Christ is risen from the dead,
trampling Death by death,
and bestowed life to those in the tombs.

This resurrection Paean, which is sung repeatedly- about sixty times- on the night of the Resurrection, proclaims to the faithful that the God-man Lord Jesus Christ, through His glorious Resurrection has defeated Death, the greatest enemy of man.

It is truly striking that during the greatest feast of our Church, a feast of ineffable joy, there are some words such as dead”, death”, tombs that are mentioned repeatedly, which make some people depressed, just by hearing them! It is true that, before the Resurrection of our Lord, these concepts were fearsome! They caused terror, depression, melancholy and despair! Yet, the Lord, through His holy Resurrection, has completely changed their meaning!

From the beginning of the Divine Liturgy, with the “Blessed is the Kingdom of the Father and of the Son and of the Holy Spirit …” to the end, with the “Blessed is the name of the Lord …”, we can see the entire spectrum of Orthodox worship contained in one key element: Glory and praise (Doxology) of the Triune God. In the middle of the Prayer of Anaphora, there is a great victorious hymn, comprised of two parts drawn from the Scriptures. The first, is the hymn of the Angels, which Isaiah the Prophet heard sung in Heaven: “Holy, holy, holy is the Lord of hosts; the whole earth is full of His glory” (Isaiah 6:3). The second part is what we heard in today's Gospel reading, when the children sang “Hosanna! Blessed is He who comes in the name of the Lord” (John 12:13), on the Lord's entry into Jerusalem. It is not only humanity and the angels who offer doxology to God, but all of creation offers this praise to the Lord. In the words of the Psalmist, “Praise the Lord sun and moon, Praise Him all you stars and light” (Psalm 148:3); “Praise the Lord … mountains and all the hills, fruitful trees and all cedars, wild animals and all the cattle, creeping things and flying birds” (verses 9-10). In short, everything that moves on the earth or adorns it! In Psalm 102 [103] the Psalmist calls also upon his soul to “Bless the Lord, O my soul, and forget not all His rewards” that He has offered to you (verse 2). In Psalm 103 [104] also “Let the glory of the Lord be forever” (verse 31) “I will sing to the Lord all my life” hymns of praise (verse 33).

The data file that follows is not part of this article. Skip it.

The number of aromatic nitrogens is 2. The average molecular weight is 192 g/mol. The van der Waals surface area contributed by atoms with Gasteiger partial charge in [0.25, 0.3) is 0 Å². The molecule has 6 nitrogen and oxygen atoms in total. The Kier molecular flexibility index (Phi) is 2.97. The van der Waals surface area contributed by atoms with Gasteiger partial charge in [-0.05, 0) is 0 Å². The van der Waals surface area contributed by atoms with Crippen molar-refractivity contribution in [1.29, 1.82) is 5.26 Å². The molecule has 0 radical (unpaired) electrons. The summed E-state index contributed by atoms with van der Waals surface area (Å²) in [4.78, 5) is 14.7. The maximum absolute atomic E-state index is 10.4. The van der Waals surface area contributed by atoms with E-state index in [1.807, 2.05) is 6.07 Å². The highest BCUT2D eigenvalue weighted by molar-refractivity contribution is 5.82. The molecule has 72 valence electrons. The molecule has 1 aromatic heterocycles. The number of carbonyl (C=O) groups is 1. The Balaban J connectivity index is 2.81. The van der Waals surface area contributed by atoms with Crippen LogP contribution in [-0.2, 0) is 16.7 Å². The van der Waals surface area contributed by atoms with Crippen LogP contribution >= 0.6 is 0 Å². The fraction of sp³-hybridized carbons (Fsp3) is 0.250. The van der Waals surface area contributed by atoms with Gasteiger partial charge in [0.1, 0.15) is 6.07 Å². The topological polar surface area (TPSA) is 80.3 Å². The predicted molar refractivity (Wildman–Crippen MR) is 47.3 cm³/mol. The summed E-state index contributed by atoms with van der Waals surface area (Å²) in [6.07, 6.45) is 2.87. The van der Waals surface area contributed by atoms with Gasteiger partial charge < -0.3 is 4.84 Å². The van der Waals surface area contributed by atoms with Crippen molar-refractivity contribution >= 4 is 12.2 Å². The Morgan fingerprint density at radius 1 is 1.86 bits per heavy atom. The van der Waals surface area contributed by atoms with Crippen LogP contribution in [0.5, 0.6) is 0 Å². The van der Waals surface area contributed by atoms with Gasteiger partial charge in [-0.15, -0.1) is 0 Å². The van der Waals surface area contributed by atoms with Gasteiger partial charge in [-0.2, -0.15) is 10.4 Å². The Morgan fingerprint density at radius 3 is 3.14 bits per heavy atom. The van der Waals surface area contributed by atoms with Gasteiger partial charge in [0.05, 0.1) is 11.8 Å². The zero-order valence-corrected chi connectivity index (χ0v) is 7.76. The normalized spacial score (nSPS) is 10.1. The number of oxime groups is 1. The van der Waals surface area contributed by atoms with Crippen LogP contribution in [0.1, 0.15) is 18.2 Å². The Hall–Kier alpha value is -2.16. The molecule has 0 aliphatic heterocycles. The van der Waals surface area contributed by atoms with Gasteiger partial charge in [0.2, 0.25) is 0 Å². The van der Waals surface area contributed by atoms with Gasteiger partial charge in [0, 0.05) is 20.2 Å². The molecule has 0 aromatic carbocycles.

During this period of Holy and Great Lent, the struggle (prayer and fasting) against evil for Orthodox Christians is particularly intense. At Great Compline we pray: "Lord ... redeem us from all turmoil and cowardice of the one who is approached by the devil" (Prayer of St. Basil the Great). Or we can look at the conclusion of the Pre-Sanctified Liturgy: "provide and bless the good, crush the heads of the invisible dragons" (The last Prayer in front of the Icon of Christ). From these prayers alone it is obvious that Satan, the oldest enemy of mankind, is quite real. He is not only powerful, but also very devious. He uses every possible tactic to try and deceive or manipulate us. He hides his movements (like soldiers using camouflage in war), often acting through other people, so that the evil one himself can avoid blame. The devil encourages selfish and proud thoughts in a person, which may outwardly seem beneficial. The pursuit of wealth, fame, and power are then embraced and justified (often speaking in terms of “rights”). These “benefits” are gained using any means necessary, including deception, injustice, thievery, and sinful pleasures. The ancient enemy will then argue that “everyone is doing it,” portraying the Gospel as unrealistic and disconnected from “real life.”

In this time of Great Lent, we can see a common theme throughout the Holy Services (Great Compline, the Pre-Sanctified Liturgy, and the Divine Liturgy), as well as the Gospel lessons (including today’s). It is asking for God’s protection from the attacks of the evil one. The Lord Himself left us a prayer (“the Lord’s Prayer”) in which we are called to ask our Heavenly Father to deliver us from the evil one” (Matthew 6:13). We are in dire need of this protection, because we are unable to face him alone.

The Holy Cross holds a unique place, both in the Christian faith and in the worship of the Orthodox Church. It is the symbol of love and sacrifice, as well as foreshadowing the Resurrection. It has influenced Christian art, architecture, painting, poetry, and music, more than anything else.

From an early age, majestic churches were built in the shape of a cross, with a cross erected at the top of each one. The iconostasis and everything used in common worship are decorated with the cross. Ornate crosses of blessing are placed on the Holy Table (the Altar), for the celebrant Bishop or Priest to bless the people. The cross is worn by newly baptized Christians to protect them (from visible and invisible threats) and strengthen them in the spiritual struggle. It is used to bless the waters. Behind the Holy Table, which represents the Empty Tomb of the Risen Lord, the Holy Cross stands as a symbol of His crucifixion, His sacrifice for the salvation of the world.

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Schedule of services on May 2021

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